As part of my new job and my thesis I researched and implemented a 2D version of GJK (Gilbert-Johnson-Keerthi), a useful and fast collision detection algorithm. I will attempt to explain its operation and provide a basic implementation that is consistent with the excellent presentation found at MollyRocket (link provided below) as well as providing an explanation of what one does after detecting a collision using GJK.
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I spent a long time doing this recently so I am going to make it as simple as possible. The first and most important step is:
IGNORE ALL THE TUTORIALS ON THE WEB.
People want you to set up Eclipse to look for X11 binaries, or to install stuff with MacPorts, etc, etc. TERRIBLE. Do this instead.
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After a night out celebrating a friend’s recent departure from work for Costa Rica and surf heaven, I stumbled back to MindTribe to play with my MBED, “a tool for Rapid Prototyping with Microcontrollers”. It’s actually a wonderful little device and I got this “persistence of vision” trick working pretty quickly. I taped the MBED, a Hall Effect sensor, and a column of LEDs to my bike wheel and spun the whole mess, using the MBED to turn the LEDs on at the right time to spell the little “J” you see in the video.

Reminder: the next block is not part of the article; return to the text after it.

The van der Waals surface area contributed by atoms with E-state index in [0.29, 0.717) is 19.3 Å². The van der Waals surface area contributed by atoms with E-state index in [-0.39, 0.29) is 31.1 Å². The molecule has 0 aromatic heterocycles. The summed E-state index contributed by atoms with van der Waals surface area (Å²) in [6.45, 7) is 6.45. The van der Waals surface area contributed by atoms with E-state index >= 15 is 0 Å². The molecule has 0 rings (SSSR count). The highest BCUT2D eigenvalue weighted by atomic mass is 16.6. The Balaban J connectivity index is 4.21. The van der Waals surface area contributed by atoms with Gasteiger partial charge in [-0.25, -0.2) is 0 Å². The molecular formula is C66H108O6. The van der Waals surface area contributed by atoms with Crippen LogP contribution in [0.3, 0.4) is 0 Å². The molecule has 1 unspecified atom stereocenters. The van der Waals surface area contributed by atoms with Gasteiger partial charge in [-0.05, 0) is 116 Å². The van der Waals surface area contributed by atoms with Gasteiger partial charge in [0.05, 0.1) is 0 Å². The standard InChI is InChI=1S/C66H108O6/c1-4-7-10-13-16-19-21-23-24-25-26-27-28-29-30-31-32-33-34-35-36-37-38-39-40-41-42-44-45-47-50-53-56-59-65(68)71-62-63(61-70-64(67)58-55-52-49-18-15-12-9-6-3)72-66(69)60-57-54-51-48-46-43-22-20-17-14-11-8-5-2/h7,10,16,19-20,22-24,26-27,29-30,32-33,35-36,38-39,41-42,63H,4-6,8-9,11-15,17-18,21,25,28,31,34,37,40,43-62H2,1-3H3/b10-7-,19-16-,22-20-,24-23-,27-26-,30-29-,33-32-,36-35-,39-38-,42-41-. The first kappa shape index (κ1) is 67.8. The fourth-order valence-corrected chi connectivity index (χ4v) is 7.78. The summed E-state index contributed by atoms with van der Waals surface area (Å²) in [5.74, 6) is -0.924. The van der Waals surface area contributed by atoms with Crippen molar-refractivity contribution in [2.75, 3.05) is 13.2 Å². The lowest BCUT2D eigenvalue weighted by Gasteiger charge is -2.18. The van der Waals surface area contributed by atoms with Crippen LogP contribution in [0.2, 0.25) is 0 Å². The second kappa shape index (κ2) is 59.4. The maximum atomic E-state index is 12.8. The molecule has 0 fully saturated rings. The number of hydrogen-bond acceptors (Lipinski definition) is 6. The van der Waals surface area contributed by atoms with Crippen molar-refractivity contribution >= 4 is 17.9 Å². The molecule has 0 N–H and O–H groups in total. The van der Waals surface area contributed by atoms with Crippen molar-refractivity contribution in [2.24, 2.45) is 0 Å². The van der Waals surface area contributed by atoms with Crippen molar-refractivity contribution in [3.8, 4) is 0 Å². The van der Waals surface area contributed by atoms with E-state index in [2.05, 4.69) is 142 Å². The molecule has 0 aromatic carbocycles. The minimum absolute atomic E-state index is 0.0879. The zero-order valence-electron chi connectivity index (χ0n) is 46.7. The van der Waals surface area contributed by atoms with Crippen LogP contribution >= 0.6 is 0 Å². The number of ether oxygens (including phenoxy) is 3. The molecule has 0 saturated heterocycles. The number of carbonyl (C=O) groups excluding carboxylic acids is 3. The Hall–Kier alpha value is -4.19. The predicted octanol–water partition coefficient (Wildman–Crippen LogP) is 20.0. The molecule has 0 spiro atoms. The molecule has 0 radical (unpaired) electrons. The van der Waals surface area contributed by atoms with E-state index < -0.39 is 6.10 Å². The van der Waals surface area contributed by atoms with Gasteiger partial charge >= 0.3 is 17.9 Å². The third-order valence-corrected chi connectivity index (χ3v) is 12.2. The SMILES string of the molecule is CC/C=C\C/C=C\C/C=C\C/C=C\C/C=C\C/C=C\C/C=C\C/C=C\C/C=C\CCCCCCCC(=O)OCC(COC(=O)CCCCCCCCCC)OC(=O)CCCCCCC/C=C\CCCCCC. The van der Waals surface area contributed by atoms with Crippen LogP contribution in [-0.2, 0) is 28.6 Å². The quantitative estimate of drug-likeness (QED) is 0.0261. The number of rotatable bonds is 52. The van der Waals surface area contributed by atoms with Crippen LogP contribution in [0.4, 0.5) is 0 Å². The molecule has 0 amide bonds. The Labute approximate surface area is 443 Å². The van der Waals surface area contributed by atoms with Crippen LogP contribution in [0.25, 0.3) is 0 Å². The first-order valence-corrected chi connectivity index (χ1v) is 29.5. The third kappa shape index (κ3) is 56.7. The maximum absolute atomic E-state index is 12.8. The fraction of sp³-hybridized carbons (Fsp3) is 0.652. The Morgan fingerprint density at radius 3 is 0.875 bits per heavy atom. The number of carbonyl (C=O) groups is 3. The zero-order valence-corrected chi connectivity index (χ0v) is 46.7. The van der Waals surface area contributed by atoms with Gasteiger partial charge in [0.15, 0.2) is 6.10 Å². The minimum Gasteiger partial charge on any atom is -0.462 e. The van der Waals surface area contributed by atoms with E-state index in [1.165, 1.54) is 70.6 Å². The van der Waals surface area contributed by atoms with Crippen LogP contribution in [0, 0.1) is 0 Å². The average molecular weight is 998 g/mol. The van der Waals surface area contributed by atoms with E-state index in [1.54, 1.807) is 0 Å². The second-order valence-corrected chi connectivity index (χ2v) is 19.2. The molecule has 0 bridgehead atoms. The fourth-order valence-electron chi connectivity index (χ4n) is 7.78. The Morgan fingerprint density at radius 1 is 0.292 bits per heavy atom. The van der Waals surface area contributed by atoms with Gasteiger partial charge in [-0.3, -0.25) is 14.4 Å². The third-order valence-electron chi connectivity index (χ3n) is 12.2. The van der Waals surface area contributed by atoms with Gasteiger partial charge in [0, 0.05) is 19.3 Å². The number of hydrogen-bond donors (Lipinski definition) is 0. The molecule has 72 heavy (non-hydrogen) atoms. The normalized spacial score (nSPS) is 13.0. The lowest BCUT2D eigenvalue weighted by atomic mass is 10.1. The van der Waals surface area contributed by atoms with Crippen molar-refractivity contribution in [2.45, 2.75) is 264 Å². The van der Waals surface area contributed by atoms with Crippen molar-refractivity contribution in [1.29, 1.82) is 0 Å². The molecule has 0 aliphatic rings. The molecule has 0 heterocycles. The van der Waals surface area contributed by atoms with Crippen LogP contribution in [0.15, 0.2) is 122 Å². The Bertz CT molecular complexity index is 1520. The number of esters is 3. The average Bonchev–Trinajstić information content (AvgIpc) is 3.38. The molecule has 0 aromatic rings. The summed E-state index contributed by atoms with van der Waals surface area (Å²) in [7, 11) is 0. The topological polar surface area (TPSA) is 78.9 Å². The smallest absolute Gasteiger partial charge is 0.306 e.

The “J” is painted a column at a time, but the column of light is traveling around the wheel, and because it happens so quickly, your eye smears all the light flashes together so it appears as if the “J” is being painted in its entirety at a single moment in time. This is persistence of vision.
You can buy much fancier setups from adafruit but I’m pleased with how this has turned out. The fact that I was able to bang this out in just a few hours after a few drinks is testament to the excellent development tools from the MBED team. I’ll keep working on it and see if I can come up with anything worth another blog post!